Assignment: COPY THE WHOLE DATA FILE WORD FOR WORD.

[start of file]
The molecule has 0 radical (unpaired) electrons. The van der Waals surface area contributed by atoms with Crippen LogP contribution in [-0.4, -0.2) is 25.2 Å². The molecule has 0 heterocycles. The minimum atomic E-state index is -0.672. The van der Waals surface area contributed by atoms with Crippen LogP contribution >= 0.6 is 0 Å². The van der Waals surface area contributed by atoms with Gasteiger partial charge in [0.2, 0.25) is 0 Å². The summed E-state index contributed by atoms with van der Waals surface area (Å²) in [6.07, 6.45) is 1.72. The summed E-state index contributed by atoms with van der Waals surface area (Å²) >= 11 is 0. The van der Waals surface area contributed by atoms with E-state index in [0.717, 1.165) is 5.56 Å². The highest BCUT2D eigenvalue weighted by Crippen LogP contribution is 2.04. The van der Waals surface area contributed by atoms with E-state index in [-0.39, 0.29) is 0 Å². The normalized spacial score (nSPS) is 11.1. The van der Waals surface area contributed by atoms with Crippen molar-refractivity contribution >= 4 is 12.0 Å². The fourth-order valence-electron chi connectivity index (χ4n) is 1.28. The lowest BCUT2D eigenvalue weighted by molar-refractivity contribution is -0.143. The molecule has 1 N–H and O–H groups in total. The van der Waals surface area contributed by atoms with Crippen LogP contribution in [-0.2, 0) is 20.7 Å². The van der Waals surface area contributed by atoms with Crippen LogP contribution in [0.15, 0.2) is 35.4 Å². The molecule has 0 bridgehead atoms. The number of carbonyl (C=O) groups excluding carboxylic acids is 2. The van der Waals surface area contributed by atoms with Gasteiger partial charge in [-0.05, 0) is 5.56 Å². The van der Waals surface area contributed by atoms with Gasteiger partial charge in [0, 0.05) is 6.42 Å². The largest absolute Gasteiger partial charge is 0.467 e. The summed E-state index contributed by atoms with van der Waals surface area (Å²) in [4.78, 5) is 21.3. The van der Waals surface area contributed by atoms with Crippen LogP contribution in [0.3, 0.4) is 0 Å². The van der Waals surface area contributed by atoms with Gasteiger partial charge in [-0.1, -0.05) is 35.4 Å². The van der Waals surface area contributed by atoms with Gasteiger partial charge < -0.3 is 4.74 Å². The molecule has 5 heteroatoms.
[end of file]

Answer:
The molecule has 0 radical (unpaired) electrons. The van der Waals surface area contributed by atoms with Crippen LogP contribution in [-0.4, -0.2) is 25.2 Å². The molecule has 0 heterocycles. The minimum atomic E-state index is -0.672. The van der Waals surface area contributed by atoms with Crippen LogP contribution >= 0.6 is 0 Å². The van der Waals surface area contributed by atoms with Gasteiger partial charge in [0.2, 0.25) is 0 Å². The summed E-state index contributed by atoms with van der Waals surface area (Å²) in [6.07, 6.45) is 1.72. The summed E-state index contributed by atoms with van der Waals surface area (Å²) >= 11 is 0. The van der Waals surface area contributed by atoms with E-state index in [0.717, 1.165) is 5.56 Å². The highest BCUT2D eigenvalue weighted by Crippen LogP contribution is 2.04. The van der Waals surface area contributed by atoms with E-state index in [-0.39, 0.29) is 0 Å². The normalized spacial score (nSPS) is 11.1. The van der Waals surface area contributed by atoms with Crippen molar-refractivity contribution >= 4 is 12.0 Å². The fourth-order valence-electron chi connectivity index (χ4n) is 1.28. The lowest BCUT2D eigenvalue weighted by molar-refractivity contribution is -0.143. The molecule has 1 N–H and O–H groups in total. The van der Waals surface area contributed by atoms with Crippen LogP contribution in [-0.2, 0) is 20.7 Å². The van der Waals surface area contributed by atoms with Crippen LogP contribution in [0.15, 0.2) is 35.4 Å². The molecule has 0 bridgehead atoms. The number of carbonyl (C=O) groups excluding carboxylic acids is 2. The van der Waals surface area contributed by atoms with Gasteiger partial charge in [-0.05, 0) is 5.56 Å². The van der Waals surface area contributed by atoms with Gasteiger partial charge in [0, 0.05) is 6.42 Å². The largest absolute Gasteiger partial charge is 0.467 e. The summed E-state index contributed by atoms with van der Waals surface area (Å²) in [4.78, 5) is 21.3. The van der Waals surface area contributed by atoms with Crippen LogP contribution in [0.3, 0.4) is 0 Å². The van der Waals surface area contributed by atoms with Gasteiger partial charge in [-0.1, -0.05) is 35.4 Å². The van der Waals surface area contributed by atoms with Gasteiger partial charge < -0.3 is 4.74 Å². The molecule has 5 heteroatoms.